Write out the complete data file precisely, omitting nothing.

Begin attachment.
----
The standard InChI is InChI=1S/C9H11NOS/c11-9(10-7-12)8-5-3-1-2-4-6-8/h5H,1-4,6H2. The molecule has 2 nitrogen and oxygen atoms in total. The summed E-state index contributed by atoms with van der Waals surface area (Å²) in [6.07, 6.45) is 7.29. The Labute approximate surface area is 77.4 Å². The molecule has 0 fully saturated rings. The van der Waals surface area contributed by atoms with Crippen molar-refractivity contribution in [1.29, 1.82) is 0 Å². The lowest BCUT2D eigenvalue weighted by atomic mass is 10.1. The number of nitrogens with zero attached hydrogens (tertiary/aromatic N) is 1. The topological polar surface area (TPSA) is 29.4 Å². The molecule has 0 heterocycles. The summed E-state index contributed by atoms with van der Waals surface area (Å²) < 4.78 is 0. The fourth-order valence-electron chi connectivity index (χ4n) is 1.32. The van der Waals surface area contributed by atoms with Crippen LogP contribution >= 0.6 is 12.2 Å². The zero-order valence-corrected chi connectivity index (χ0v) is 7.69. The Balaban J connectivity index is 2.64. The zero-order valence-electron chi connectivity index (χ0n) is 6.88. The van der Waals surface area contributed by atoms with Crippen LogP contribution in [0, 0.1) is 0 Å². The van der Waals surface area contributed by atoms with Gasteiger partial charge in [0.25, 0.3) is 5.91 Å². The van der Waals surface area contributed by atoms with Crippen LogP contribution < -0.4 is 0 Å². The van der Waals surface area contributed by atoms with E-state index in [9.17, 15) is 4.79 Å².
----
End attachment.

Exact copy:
The standard InChI is InChI=1S/C9H11NOS/c11-9(10-7-12)8-5-3-1-2-4-6-8/h5H,1-4,6H2. The molecule has 2 nitrogen and oxygen atoms in total. The summed E-state index contributed by atoms with van der Waals surface area (Å²) in [6.07, 6.45) is 7.29. The Labute approximate surface area is 77.4 Å². The molecule has 0 fully saturated rings. The van der Waals surface area contributed by atoms with Crippen molar-refractivity contribution in [1.29, 1.82) is 0 Å². The lowest BCUT2D eigenvalue weighted by atomic mass is 10.1. The number of nitrogens with zero attached hydrogens (tertiary/aromatic N) is 1. The topological polar surface area (TPSA) is 29.4 Å². The molecule has 0 heterocycles. The summed E-state index contributed by atoms with van der Waals surface area (Å²) < 4.78 is 0. The fourth-order valence-electron chi connectivity index (χ4n) is 1.32. The van der Waals surface area contributed by atoms with Crippen LogP contribution >= 0.6 is 12.2 Å². The zero-order valence-corrected chi connectivity index (χ0v) is 7.69. The Balaban J connectivity index is 2.64. The zero-order valence-electron chi connectivity index (χ0n) is 6.88. The van der Waals surface area contributed by atoms with Crippen LogP contribution in [0, 0.1) is 0 Å². The van der Waals surface area contributed by atoms with Gasteiger partial charge in [0.25, 0.3) is 5.91 Å². The van der Waals surface area contributed by atoms with Crippen LogP contribution < -0.4 is 0 Å². The van der Waals surface area contributed by atoms with E-state index in [9.17, 15) is 4.79 Å².